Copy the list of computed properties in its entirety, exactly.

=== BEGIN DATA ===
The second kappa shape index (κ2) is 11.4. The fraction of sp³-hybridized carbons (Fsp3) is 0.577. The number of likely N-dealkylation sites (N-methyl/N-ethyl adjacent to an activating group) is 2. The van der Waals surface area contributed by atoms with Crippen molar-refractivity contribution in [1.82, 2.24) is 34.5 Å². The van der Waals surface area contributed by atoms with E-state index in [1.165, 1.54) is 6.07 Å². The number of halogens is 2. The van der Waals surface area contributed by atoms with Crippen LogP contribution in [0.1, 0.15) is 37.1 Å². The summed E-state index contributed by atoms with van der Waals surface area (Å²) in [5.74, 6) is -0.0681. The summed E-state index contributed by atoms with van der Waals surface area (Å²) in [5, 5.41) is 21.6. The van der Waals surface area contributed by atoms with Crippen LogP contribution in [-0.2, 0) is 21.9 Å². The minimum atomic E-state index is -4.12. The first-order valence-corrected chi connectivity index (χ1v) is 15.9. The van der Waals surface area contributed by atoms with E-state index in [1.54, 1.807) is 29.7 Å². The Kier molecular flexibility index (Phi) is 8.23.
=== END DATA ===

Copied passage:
The second kappa shape index (κ2) is 11.4. The fraction of sp³-hybridized carbons (Fsp3) is 0.577. The number of likely N-dealkylation sites (N-methyl/N-ethyl adjacent to an activating group) is 2. The van der Waals surface area contributed by atoms with Crippen molar-refractivity contribution in [1.82, 2.24) is 34.5 Å². The van der Waals surface area contributed by atoms with E-state index in [1.165, 1.54) is 6.07 Å². The number of halogens is 2. The van der Waals surface area contributed by atoms with Crippen LogP contribution in [0.1, 0.15) is 37.1 Å². The summed E-state index contributed by atoms with van der Waals surface area (Å²) in [5.74, 6) is -0.0681. The summed E-state index contributed by atoms with van der Waals surface area (Å²) in [5, 5.41) is 21.6. The van der Waals surface area contributed by atoms with Crippen LogP contribution in [-0.2, 0) is 21.9 Å². The minimum atomic E-state index is -4.12. The first-order valence-corrected chi connectivity index (χ1v) is 15.9. The van der Waals surface area contributed by atoms with E-state index in [1.54, 1.807) is 29.7 Å². The Kier molecular flexibility index (Phi) is 8.23.